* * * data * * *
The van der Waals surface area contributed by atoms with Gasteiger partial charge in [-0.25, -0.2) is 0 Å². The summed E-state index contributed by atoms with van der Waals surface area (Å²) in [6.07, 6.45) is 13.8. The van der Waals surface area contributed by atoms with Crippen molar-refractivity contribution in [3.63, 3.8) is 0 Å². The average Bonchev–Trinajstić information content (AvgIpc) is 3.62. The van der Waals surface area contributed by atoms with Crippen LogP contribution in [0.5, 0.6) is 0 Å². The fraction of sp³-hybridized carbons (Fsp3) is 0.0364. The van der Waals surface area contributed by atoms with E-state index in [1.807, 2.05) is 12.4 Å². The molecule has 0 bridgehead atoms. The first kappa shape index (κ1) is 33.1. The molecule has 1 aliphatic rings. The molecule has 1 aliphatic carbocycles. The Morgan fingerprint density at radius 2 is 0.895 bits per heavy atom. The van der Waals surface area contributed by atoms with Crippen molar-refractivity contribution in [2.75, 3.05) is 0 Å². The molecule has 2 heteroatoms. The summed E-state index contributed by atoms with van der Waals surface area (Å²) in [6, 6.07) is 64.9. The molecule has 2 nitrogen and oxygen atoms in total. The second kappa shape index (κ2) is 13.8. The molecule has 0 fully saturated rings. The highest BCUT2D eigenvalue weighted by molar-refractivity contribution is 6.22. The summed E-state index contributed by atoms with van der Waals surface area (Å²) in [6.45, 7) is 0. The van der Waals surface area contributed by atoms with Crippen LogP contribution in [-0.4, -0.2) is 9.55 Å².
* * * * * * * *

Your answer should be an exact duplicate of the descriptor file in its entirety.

The van der Waals surface area contributed by atoms with Gasteiger partial charge in [-0.25, -0.2) is 0 Å². The summed E-state index contributed by atoms with van der Waals surface area (Å²) in [6.07, 6.45) is 13.8. The van der Waals surface area contributed by atoms with Crippen molar-refractivity contribution in [3.63, 3.8) is 0 Å². The average Bonchev–Trinajstić information content (AvgIpc) is 3.62. The van der Waals surface area contributed by atoms with Crippen LogP contribution in [0.5, 0.6) is 0 Å². The fraction of sp³-hybridized carbons (Fsp3) is 0.0364. The van der Waals surface area contributed by atoms with E-state index in [1.807, 2.05) is 12.4 Å². The molecule has 0 bridgehead atoms. The first kappa shape index (κ1) is 33.1. The molecule has 1 aliphatic rings. The molecule has 1 aliphatic carbocycles. The Morgan fingerprint density at radius 2 is 0.895 bits per heavy atom. The van der Waals surface area contributed by atoms with Crippen molar-refractivity contribution in [2.75, 3.05) is 0 Å². The molecule has 2 heteroatoms. The summed E-state index contributed by atoms with van der Waals surface area (Å²) in [6, 6.07) is 64.9. The molecule has 2 nitrogen and oxygen atoms in total. The second kappa shape index (κ2) is 13.8. The molecule has 0 fully saturated rings. The highest BCUT2D eigenvalue weighted by molar-refractivity contribution is 6.22. The summed E-state index contributed by atoms with van der Waals surface area (Å²) in [6.45, 7) is 0. The van der Waals surface area contributed by atoms with Crippen LogP contribution in [-0.4, -0.2) is 9.55 Å².